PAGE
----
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Stimulation Of Protein And DNA Synthesis In Mouse C2C12 Satellite Cells: Evidence For Phospholipase D‐dependent And ‐independent Pathways
Published 1995 · Biology, Medicine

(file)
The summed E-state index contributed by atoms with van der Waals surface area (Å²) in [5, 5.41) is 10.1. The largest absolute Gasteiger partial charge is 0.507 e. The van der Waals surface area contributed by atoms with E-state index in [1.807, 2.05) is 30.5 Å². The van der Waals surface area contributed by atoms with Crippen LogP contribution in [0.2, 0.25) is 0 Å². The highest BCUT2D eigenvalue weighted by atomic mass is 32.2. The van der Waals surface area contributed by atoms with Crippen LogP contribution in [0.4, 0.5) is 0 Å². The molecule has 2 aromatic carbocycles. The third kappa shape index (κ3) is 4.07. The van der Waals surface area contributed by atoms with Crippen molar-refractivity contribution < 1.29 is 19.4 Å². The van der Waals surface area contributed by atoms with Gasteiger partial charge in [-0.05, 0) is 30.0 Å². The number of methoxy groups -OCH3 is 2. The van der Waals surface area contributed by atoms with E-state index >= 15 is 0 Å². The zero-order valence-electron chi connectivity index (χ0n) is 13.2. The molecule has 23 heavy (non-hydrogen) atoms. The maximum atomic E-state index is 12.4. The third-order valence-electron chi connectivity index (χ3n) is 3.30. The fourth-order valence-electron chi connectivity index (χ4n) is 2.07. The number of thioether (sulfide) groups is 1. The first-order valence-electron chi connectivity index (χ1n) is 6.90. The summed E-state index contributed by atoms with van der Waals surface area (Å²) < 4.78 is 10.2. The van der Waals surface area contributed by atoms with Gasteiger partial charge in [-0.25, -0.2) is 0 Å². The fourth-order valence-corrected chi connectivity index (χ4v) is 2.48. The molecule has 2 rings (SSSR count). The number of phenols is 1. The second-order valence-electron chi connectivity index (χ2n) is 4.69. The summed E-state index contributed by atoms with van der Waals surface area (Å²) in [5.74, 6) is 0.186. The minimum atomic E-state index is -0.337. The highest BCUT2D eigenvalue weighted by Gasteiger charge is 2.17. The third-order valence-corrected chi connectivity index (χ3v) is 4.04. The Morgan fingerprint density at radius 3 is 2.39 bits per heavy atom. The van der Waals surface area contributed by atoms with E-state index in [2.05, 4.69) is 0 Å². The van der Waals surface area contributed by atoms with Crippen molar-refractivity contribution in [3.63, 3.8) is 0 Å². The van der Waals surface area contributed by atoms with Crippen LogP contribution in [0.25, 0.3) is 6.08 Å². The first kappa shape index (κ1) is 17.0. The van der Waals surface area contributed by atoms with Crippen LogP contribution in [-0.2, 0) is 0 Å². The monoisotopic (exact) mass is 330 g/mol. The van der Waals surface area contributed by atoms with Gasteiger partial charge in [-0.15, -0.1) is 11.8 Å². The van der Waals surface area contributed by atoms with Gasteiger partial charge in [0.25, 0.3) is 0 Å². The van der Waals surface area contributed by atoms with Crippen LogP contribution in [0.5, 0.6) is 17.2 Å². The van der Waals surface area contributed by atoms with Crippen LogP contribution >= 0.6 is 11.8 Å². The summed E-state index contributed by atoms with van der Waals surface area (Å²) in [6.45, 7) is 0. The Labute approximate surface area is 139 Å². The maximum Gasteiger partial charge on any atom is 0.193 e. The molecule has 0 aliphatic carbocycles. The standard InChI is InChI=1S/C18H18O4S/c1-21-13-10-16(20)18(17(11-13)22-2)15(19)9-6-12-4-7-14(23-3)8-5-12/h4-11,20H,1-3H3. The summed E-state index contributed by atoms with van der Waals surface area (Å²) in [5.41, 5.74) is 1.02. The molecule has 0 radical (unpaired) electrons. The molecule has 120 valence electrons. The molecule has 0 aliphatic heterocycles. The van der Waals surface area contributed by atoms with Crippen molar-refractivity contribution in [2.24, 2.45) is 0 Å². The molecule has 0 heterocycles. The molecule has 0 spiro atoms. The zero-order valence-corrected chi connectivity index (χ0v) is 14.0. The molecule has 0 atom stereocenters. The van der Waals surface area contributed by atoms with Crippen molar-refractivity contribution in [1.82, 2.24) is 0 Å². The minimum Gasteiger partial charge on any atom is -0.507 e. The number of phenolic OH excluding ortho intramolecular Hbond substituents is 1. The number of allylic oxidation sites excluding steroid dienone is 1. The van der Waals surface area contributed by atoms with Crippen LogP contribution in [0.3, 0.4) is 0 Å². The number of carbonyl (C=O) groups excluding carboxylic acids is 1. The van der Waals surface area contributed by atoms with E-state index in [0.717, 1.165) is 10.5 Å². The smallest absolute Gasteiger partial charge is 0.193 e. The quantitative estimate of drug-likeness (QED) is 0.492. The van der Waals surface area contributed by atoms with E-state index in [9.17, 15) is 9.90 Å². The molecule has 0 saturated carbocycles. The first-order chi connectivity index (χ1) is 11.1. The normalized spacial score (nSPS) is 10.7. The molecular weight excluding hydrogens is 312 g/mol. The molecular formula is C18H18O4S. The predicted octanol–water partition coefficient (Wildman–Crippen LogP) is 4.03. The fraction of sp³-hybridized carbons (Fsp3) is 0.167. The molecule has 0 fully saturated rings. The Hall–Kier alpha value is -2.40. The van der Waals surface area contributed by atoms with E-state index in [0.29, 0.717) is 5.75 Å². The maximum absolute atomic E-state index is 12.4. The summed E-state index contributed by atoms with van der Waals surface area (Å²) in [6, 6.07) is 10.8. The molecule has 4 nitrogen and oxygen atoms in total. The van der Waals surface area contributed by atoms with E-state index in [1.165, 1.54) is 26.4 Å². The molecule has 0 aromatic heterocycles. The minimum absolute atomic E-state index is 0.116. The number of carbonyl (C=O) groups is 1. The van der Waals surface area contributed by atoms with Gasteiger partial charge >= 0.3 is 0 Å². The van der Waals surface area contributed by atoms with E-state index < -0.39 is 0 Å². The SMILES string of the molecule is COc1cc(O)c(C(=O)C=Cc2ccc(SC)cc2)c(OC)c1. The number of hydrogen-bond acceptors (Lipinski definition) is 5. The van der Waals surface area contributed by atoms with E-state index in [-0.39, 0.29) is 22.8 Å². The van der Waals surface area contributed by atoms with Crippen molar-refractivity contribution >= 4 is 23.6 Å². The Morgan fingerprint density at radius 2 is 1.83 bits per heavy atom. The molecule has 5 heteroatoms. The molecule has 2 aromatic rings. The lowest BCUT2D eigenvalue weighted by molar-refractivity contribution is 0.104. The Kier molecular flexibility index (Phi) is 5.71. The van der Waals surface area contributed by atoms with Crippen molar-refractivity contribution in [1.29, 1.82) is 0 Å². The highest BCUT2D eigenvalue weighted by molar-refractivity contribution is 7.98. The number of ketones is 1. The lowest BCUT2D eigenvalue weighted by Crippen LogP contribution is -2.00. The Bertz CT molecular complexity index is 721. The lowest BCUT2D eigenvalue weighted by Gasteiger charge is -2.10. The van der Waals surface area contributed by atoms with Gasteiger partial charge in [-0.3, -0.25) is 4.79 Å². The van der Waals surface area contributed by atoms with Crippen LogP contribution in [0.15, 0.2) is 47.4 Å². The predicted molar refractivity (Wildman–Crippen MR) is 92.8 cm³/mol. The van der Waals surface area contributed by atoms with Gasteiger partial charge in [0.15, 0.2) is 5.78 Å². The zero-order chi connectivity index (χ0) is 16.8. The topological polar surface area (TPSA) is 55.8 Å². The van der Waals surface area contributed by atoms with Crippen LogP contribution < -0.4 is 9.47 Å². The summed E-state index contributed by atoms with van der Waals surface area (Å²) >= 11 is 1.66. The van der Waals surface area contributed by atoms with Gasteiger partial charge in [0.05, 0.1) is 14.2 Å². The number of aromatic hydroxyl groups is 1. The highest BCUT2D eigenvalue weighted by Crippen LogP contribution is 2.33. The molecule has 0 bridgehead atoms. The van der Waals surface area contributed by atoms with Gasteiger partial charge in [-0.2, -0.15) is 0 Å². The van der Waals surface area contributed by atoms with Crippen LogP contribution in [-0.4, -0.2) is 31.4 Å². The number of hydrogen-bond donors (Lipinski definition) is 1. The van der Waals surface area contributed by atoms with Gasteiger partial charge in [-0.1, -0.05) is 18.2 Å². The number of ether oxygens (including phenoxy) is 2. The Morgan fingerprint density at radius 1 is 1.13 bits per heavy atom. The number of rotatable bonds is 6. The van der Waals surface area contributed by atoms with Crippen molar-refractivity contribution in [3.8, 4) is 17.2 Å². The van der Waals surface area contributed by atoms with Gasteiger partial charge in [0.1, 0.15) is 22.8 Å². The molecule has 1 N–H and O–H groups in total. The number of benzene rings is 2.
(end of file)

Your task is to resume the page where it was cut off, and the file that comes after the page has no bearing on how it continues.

In C2C12 myoblasts, 12‐O‐tetradecanoylphorbol‐13‐acetate (TPA) stimulated a phospholipase D (PLD) to degrade phosphatidylcholine (PC) as measured by the release of choline and an increase in the formation of phosphatidic acid (PA) (or phosphatidylbutanol [PtdBuOH] in the presence of 0.5% butanol). Exogenous PLD also stimulated choline release, PA and PtdBuOH formation. The protein kinase C (PKC) inhibitor, Ro‐31‐8220, and PKC downregulation significantly inhibited the effects of TPA but Ro‐31‐8220 had no effect on PLD action. Neither basic Fibroblast Growth Factor (bFGF) or Epidermal Growth Factor (EGF) increased PLD activity. All agonists stimulated protein synthesis during both a 90 min and a 6 hr incubation and increased RNA accretion after 6 hr. The response at 90 min was not inhibited by the transcription inhibitor, actinomycin D. Ro‐31‐8220 and PKC downregulation significantly inhibited all the effects of TPA. In contrast, Ro‐31‐8220 significantly inhibited the increase in RNA accretion elicited by PLD but had no effect on the ability of agonists other than TPA to enhance protein synthesis. All agonists also stimulated thymidine incorporation into DNA. The effects of EGF, bFGF, and PLD were rapid and transient whereas that of TPA was delayed and sustained. Ro‐31‐8220 and PKC downregulation significantly inhibited the response due to TPA. Furthermore, Ro‐31‐8220 also significantly inhibited the effects elicited by EGF and PLD but not that induced by bFGF. In differentiated myotubes, TPA and PLD, but not bFGF or EGF, again stimulated choline release and PtdBuOH formation. However, all agents failed to stimulate protein synthesis and RNA accretion. The data demonstrate the presence in C2C12 myoblasts, but not differentiated myotubes, of both a PLD‐dependent and PLD‐independent pathway(s) leading to the stimulation of protein synthesis, RNA accretion, and DNA synthesis. © 1995 Wiley‐Liss, Inc.